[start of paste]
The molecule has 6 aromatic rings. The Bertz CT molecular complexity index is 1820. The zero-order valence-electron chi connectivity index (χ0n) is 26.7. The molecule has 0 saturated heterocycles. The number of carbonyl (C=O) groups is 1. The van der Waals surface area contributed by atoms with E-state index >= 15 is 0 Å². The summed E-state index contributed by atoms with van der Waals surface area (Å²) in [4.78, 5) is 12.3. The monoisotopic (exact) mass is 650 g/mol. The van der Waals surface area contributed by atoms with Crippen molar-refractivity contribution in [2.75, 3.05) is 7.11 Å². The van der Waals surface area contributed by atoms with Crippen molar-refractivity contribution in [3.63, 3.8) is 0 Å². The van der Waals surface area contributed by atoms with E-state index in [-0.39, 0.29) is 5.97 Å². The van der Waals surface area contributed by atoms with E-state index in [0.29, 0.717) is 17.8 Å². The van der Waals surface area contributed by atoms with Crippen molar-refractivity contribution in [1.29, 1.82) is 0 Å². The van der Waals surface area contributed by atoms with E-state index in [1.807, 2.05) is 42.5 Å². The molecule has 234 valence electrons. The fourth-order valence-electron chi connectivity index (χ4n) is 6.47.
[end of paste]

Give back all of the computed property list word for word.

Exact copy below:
The molecule has 6 aromatic rings. The Bertz CT molecular complexity index is 1820. The zero-order valence-electron chi connectivity index (χ0n) is 26.7. The molecule has 0 saturated heterocycles. The number of carbonyl (C=O) groups is 1. The van der Waals surface area contributed by atoms with E-state index >= 15 is 0 Å². The summed E-state index contributed by atoms with van der Waals surface area (Å²) in [4.78, 5) is 12.3. The monoisotopic (exact) mass is 650 g/mol. The van der Waals surface area contributed by atoms with Crippen molar-refractivity contribution in [2.75, 3.05) is 7.11 Å². The van der Waals surface area contributed by atoms with Crippen molar-refractivity contribution in [3.63, 3.8) is 0 Å². The van der Waals surface area contributed by atoms with E-state index in [-0.39, 0.29) is 5.97 Å². The van der Waals surface area contributed by atoms with E-state index in [0.29, 0.717) is 17.8 Å². The van der Waals surface area contributed by atoms with Crippen molar-refractivity contribution in [1.29, 1.82) is 0 Å². The van der Waals surface area contributed by atoms with E-state index in [1.807, 2.05) is 42.5 Å². The molecule has 234 valence electrons. The fourth-order valence-electron chi connectivity index (χ4n) is 6.47.